Travel and the Writer
Because my father was a farmer, we didn’t travel much when I was a kid. The crops and the livestock needed constant attention. A farmer can’t afford to wander. It was only after my father sold our stock that we started to take a few trips. We went to the Illinois State Fair in Springfield one summer, and my father surprised us by suggesting that we go on to Hannibal, Missouri, and once we were there, he said we might as well drive on over to St. Joseph to see my mother’s brother. Outside of a train trip to Washington, D.C., it turned out to be the longest trip we ever took as a family. I came home with a genuine Stetson hat purchased in St. Joe and the newfound knowledge that not every place was as flat as the farmland of southeastern Illinois. For the first time, I’d seen the Mississippi River and its bluffs. I’d gone through Mark Twain Cave. I’d eaten Pie a la Mode at 2 a.m. in a diner in Chillicothe, Missouri. I was eleven years old, and suddenly the world was full of wonders.
Now, 47 years later, I’ve returned from a trip to Alaska where the scenery was stunning and the people were friendly. I had a wonderful time talking with a waiter who took note of my Ohio State tee-shirt (it really is true that wherever you go, you can shout out, “O-H,” and someone will answer, “I-O”), and chose to strike up a conversation. By the end of our chat, I’d learned that he’d been at a reading I participated in at the Homer, Alaska, Elks’ Club, that he spent his summers in Alaska and much of the rest of the year in Thailand because he’s a bird fanatic. He told me he lived in a hut on the beach and could manage on $12 a day. He also told me things more intimate than this, things I’ll keep to myself out of respect for his privacy. Who knows what I may have gained during this conversation and others on my trip that will someday pay off for me in my writing.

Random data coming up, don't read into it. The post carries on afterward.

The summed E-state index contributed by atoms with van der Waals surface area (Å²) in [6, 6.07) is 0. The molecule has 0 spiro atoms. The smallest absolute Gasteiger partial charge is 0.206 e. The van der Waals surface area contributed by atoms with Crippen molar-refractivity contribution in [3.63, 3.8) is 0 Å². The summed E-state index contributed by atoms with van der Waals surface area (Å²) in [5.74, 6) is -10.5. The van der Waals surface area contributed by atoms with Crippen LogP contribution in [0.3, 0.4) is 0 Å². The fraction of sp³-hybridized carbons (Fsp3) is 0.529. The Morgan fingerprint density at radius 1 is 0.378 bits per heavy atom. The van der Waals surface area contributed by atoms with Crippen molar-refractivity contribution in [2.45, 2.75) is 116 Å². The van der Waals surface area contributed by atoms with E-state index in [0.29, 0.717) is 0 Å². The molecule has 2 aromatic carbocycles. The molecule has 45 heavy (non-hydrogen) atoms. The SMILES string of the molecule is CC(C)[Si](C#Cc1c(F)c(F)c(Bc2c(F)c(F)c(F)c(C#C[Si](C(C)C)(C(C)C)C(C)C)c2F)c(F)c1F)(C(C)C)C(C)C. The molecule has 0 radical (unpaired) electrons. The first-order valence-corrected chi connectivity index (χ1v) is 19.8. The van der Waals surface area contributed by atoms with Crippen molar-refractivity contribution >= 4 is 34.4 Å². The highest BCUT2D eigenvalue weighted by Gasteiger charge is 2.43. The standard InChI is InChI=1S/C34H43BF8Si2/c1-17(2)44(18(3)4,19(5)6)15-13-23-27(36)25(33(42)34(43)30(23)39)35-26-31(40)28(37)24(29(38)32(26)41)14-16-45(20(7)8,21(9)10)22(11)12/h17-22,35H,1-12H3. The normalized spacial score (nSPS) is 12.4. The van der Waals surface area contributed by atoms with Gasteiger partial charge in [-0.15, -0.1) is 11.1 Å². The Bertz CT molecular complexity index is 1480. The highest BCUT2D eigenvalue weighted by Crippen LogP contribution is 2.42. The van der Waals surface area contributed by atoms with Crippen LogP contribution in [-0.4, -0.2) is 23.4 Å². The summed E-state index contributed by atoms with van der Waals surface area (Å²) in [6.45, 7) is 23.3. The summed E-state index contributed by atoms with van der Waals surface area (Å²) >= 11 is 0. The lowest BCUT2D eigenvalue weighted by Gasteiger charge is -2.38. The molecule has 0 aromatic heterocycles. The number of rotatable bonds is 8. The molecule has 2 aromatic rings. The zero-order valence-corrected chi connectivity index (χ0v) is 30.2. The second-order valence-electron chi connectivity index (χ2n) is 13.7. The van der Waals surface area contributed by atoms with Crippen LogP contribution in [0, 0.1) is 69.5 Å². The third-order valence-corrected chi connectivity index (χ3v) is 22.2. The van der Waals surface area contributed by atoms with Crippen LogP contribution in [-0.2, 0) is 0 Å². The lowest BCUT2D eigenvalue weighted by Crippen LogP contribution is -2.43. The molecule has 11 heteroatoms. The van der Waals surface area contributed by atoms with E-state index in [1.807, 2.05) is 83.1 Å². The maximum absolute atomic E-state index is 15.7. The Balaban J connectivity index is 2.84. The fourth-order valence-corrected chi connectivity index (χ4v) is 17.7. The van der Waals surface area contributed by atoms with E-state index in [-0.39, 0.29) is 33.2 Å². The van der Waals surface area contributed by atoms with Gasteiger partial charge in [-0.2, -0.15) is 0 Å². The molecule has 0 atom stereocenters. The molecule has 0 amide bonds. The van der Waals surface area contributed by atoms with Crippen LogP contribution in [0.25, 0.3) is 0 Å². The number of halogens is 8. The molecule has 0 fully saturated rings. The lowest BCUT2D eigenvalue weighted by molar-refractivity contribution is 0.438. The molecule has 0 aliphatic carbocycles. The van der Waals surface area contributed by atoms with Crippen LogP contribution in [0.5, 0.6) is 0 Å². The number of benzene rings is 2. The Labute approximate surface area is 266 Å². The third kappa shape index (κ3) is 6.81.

The point is the world is broad and the more corners of it that we explore the more material we have at our disposal. Travel opens the writer’s mind and heart. We not only see new things, we respond to what we see with a fresh perspective. We stand in someone else’s shoes. We live in someone else’s skin. How can this not be good for the writer as he or she continues to practice the art of empathy? We even see ourselves anew because we see ourselves as outsiders the way the natives see us, and when we return home, we see everything around us with fresh eyes. Our response to our world deepens because we’ve had the chance to leave and then come back. As tiring and challenging as travel can be these days (lost bags, missed connections, cramped seats), there’s always something to be gained for our art and for our living as well. Travel provides a contrast for the people we are and the worlds we occupy. That contrast helps us better understand ourselves qnd others, the people around us and the characters that we create or represent in our writing.
Agree completely! I have wanderlust and talk to everyone along the way. It amazes me how willing people are to share when someone pays complete attention when they speak. Great fodder for writing and pure pleasure for me.
We all want someone to hear our stories, Judy. Thanks so much for the comment!
My father would pull me out of school for a few days to go on business trips with him. We did that a lot. What I learned on those trips is more than school could have generated. We would stop along the road to open a can of sardines and a box of crackers. Together we would share food no one else in the family would eat and solve all the world’s problems and some of our own.
Now my favorite trips are in the west where I find road signs that say: Open Range.
Ron, how lucky you were to have those times. Thanks for sharing them with us!